Asking the question ‘What did you do over the summer holidays?’ seems to go hand-in-hand with oversized blazers, nameless school jumpers and shiny new water bottles when it comes to the start of a new school year. For many children, this question provides the opportunity to slowly fall back into the routines and expectations of the classroom, introducing social skills such as turn taking, listening and responding to a conversation partner, literacy skills including broadening vocabulary, handwriting practice and spelling and maths skills around time, money and sequencing.
According to The Children’s Society, 30% of children in the UK live in poverty, with a 107% increase in children receiving emergency food since 2020. The financial strains incurred as a result of the coronavirus pandemic followed by the current cost of living crisis mean that The Children’s Society predict up to five million children living in poverty by the end of the year. For a child living in poverty (which could be as many as nine children in a class of 30), asking what they did over their holidays can shine a spotlight on these difficulties. Children can feel it acutely when it becomes obvious that they don’t have the same things their classmates have - they describe feeling sadness, shame, embarrassment, alienation or even experiencing bullying.
When a teacher asks a question in class, it is more than a friendly chat. Because of the power we have, our questions become requirements. For our pupils who find school the safest and most secure place in their lives, reflecting on six weeks away from school can be extremely uncomfortable.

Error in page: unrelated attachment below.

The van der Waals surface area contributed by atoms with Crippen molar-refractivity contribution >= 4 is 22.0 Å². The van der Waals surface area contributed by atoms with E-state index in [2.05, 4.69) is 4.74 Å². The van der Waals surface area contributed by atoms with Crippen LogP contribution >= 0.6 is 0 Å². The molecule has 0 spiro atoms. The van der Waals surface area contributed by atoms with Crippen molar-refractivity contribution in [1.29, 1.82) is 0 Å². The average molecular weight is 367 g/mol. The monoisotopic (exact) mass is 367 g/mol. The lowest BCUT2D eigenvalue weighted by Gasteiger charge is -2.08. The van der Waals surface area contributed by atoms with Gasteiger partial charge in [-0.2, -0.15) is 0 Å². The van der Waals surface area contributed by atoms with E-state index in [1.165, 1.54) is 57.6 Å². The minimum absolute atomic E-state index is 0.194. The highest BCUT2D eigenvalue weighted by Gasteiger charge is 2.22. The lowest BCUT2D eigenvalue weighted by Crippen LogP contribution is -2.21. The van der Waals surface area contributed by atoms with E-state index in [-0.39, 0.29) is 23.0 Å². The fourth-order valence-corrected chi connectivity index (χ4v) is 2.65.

What can we do to ensure that we provide an inclusive and welcoming return to school for all our students? Here are a selection of questions that take a trauma-informed approach, considering ways of exploring how the summer has been whilst showing sensitivity to every child’s situation.
We have collated some suggestions for alternative conversation starters to ‘what did you do over the summer holidays?’ that can open up the same learning opportunities whilst remaining mindful of the individual experiences of your learners.
If you would like to hear more about their summer holidays, try asking more open-ended questions that don’t make assumptions around how a ‘typical’ summer holiday is spent.
Pick three words to describe your summer.
Tell me something that surprised you this summer.
How did you change/grow over summer?
Tell me about something that you wish you had taken a photo of.
If your teddies could tell me about your summer, what would they say?
If you could make a play/book/game about your summer, what would it be called?
For the children who have had an enjoyable, fun-filled summer, they are likely to wish to share these experiences with peers and school staff without prompting. Therefore, we would suggest avoiding any conversation starters that focus on the past six weeks and instead, think about the future, using a positive psychology approach to planning ahead.
What is the one thing you’ve been looking forward to about the new school year?
What do you think you could teach the class about this year?
What are three things you want to do this school year?
Don’t forget, there are many questions that can be asked which will encourage the same skill development but remain trauma-sensitive in their nature.
If you could only eat food of the same colour for the rest of your life, what colour would you pick?
If you could be any celebrity, who would you choose and why?
If you had to spend the day as an animal, which animal would you pick?
If toys came to life whilst you were at school, what would they get up to?
If you were the teacher for a day, what would you teach our class?
If you could change your name, what would you change it to?
For more information regarding methods for supporting our most vulnerable learners with their return to school, please get in touch via email or by phoning Learning & Wellbeing Psychology on 0300 303 5197.